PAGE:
And so, Mr. Foreign Minister, I can say that speaking for the members of our Cabinet who have met with you and your colleagues that we appreciate the time that you have taken to journey here to meet with us, as we have journeyed to meet with you on occasion, members of our Cabinet last year and over the past 10 years. And we also want you to know that as time goes on we realize that these close and friendly contacts, at all levels in our government, are the key to that friendly relationship which will mean friendship between Japan and the United States and which can also mean, and will mean, peace in the Pacific and peace in the world.

In looking into the history of our two countries, I found a letter that was written by Abraham Lincoln, whose picture is in this room, 110 years ago, at the very beginning of our Civil War. He wrote to the Emperor of Japan and his letter read in part that he wished many years of abundant prosperity to the great country over which Your Majesty presides.

It is in that spirit that today I know all of us would want to join in raising our glasses to the Emperor of Japan.

The Emperor of Japan.

NOTE: The President spoke at 10:01 p.m. in the State Dining Room at the White House.

The Japanese Cabinet members were in the United States for a meeting of the Joint U.S.-Japan Committee on Trade and Economic Affairs. The Committee met in Washington, D.C., on September 9 and 10, 1971, under the chairmanship of Secretary of State William P. Rogers.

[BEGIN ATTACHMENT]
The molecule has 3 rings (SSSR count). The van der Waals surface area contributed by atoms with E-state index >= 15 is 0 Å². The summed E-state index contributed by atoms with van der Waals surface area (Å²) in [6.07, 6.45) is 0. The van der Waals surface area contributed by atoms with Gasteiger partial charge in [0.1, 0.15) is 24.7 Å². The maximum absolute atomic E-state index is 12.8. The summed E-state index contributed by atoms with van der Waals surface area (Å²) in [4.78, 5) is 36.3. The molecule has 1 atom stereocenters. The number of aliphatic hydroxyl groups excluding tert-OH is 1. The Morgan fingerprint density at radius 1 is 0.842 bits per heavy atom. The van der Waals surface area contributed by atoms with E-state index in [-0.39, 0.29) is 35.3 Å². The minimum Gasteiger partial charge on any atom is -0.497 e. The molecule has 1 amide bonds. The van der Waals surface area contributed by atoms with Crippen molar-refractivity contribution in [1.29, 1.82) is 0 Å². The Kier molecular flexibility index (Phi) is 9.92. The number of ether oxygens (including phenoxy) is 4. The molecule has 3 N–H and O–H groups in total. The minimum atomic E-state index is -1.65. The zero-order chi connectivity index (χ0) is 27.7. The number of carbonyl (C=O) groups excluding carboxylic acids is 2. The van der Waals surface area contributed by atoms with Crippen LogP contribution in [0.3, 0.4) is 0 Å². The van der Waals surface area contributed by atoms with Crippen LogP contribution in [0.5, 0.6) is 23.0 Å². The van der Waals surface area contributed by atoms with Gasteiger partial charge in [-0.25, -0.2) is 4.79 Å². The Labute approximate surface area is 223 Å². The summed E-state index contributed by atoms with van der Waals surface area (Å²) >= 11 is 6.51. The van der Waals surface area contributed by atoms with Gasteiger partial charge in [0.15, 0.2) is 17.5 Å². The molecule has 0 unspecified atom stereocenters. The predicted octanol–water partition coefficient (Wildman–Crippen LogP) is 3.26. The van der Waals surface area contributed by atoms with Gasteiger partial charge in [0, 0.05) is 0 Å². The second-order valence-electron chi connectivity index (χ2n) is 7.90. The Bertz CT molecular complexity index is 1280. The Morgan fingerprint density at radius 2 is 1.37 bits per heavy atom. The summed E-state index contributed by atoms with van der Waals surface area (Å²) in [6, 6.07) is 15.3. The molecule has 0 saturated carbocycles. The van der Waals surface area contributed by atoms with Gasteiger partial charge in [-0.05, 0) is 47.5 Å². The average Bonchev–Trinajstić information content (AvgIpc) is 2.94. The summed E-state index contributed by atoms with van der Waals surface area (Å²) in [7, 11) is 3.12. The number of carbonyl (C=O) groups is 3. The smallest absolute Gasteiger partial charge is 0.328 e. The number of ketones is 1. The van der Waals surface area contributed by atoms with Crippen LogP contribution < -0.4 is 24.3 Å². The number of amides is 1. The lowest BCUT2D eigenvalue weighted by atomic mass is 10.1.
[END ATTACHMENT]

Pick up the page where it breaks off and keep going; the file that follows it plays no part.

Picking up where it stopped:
Mr. Fukuda responded in Japanese. His remarks were translated by an interpreter as follows:

Mr. President, Mrs. Nixon, Mr. Vice President, Mrs. Agnew, distinguished guests, ladies and gentlemen:

On behalf of my delegation, Mr. President, I wish to express a deep appreciation for the great honor you have extended to us at this charming dinner in the White House.

Mr. President, I believe that you have always had a deep interest in Asia and you have many personal Japanese friends and possibly a greater knowledge of Japan than any other President in the history of the United States. Although this is a bit belated, but I'd like to say that upon your assumption of office of the President of the United States, the Japanese people felt a strong sense of expectation about your great future.

And we realize, Mr. President, that the demanding responsibilities that you have with such external, as well as domestic issues as the Vietnam war, unemployment, inflation, and others, the solution of which will depend heavily on what is to be done at this present time.

And we are deeply grateful, Mr. President, with your great extensive duties and your busy time, for a person such as yourself in those circumstances to have been gracious enough to have extended this invitation and to hold this dinner for my delegation.